Creating meaningful connections through realia, object and/or materials from everyday life, helps to make content meaningful. Realia plays a crucial piece in our classroom environments as students learn a new language and progress towards trilingualism.
Learning a new language means learning lots of new vocabulary. Educators split vocabulary into three tiers to help assess importance, and how best to structure lessons.
How can we Foster Language Learning Through Realia?
Let's face it, the traditional approach of a teacher led classroom filled with textbooks and worksheets is outdated, and does not reflect the Montessori philosophy. Young learners thrive on hands-on activities where they are able to explore the world around them, foster their curious spirit, and development new concepts or scaffold onto previous knowledge. With the help of realia, students can do just that, while also strengthening their native language, or learning a new language.
Rather than reading excerpts about animals from a textbook and regurgitating information onto a worksheet, teachers can create an animal lesson utilizing realia to make content more meaningful. By creating animal cards with the real life photo and name of each of the animals, students can practice pairing the correct animal figurine to the photo and name card that matches. This activity will help students develop their matching skills as they begin learning what each animal looks like and the animals name. Once mastered, teachers can read animal books alongside their students to continue building tier two and three vocabulary (i.e. amphibian, hibernate, etc.), since students have already made the content meaningful through a hands on activity utilizing realia. This activity can then be scaffolded to have students match the photo and name card with the figurine and then sort them by habitat, by color, by place of origin, etc.
Learning language is best done through meaningful learning, like the activity highlighted above, rather than through rote learning, or learning through memorization. While repeating the animal names and showing a photo of the animal will eventually produce the result of memorization, your child will be limited to only remembering this basic concept, rather than using their full potential to understand, apply and analyze this new concept. Realia helps us bridge the gap between language, and a higher level of learning and application within the classroom environment.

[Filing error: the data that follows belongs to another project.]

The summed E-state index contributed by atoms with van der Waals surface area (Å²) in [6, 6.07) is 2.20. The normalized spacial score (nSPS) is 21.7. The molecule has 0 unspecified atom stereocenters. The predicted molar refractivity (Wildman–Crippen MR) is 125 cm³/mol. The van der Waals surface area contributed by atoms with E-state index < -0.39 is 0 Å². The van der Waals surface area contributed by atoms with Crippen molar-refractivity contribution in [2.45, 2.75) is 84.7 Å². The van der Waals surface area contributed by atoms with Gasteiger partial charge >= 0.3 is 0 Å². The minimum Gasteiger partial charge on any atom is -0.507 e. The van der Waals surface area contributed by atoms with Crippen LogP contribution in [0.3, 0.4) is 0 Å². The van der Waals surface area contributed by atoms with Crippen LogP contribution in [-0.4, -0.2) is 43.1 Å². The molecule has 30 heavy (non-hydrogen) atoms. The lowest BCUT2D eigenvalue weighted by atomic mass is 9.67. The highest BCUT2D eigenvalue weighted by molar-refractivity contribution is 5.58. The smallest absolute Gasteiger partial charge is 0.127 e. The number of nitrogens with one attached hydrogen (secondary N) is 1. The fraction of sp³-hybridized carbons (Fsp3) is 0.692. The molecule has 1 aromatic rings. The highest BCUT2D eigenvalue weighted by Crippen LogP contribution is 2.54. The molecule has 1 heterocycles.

Practical Life - Dish Washing
Practical Life is an integral piece of the Montessori philosophy. Practical Life activities, such as dish washing, provide children life long skills to care for themselves and their environment by fostering independence and responsibility. Try setting up a dish washing station in your Montessori inspired home this week to foster independence in your little one by following these easy steps:
Pictured left to right, a Montessori Helper Tower is a fantastic addition to any Montessori inspired home. The tower allows children the opportunity to reach the counter in a safe way with a supported back and sides. The Montessori Helper Tower will help your little one reach the common kitchen sink and can also be multipurposed for your little one to help prepare meals or wash their face in the mirror.
A key piece when creating a dish washing station is to ensure the child has the ability to complete the task independently. Once your child is able to reach the counter and sink independently, we need to ensure they are able to find and use all of the materials needed from start to finish to wash their dish. Some items to consider are a knob brush and soap for easy grasp and release, a dish towel for drying, a small container of dish soap. We also love using the sink extender in our classrooms for our toddler age group to bring the water spout closer to them!
2. Next, it's important to model dish washing for your little one, as they build concept development surrounding this new task. This may look like showing your little one the process while they watch, verbally explaining the process, and utilizing "First,.... Then,...." statements as your little one learns the steps to properly washing their dish.
3. In no time at all, your little one will have gained the independence and skills needed to wash their own dishes after meal time! Tag us in your little ones dish washing experiences on our Instagram @Amicimontessori
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Sean Michael Diana M.A.Ed.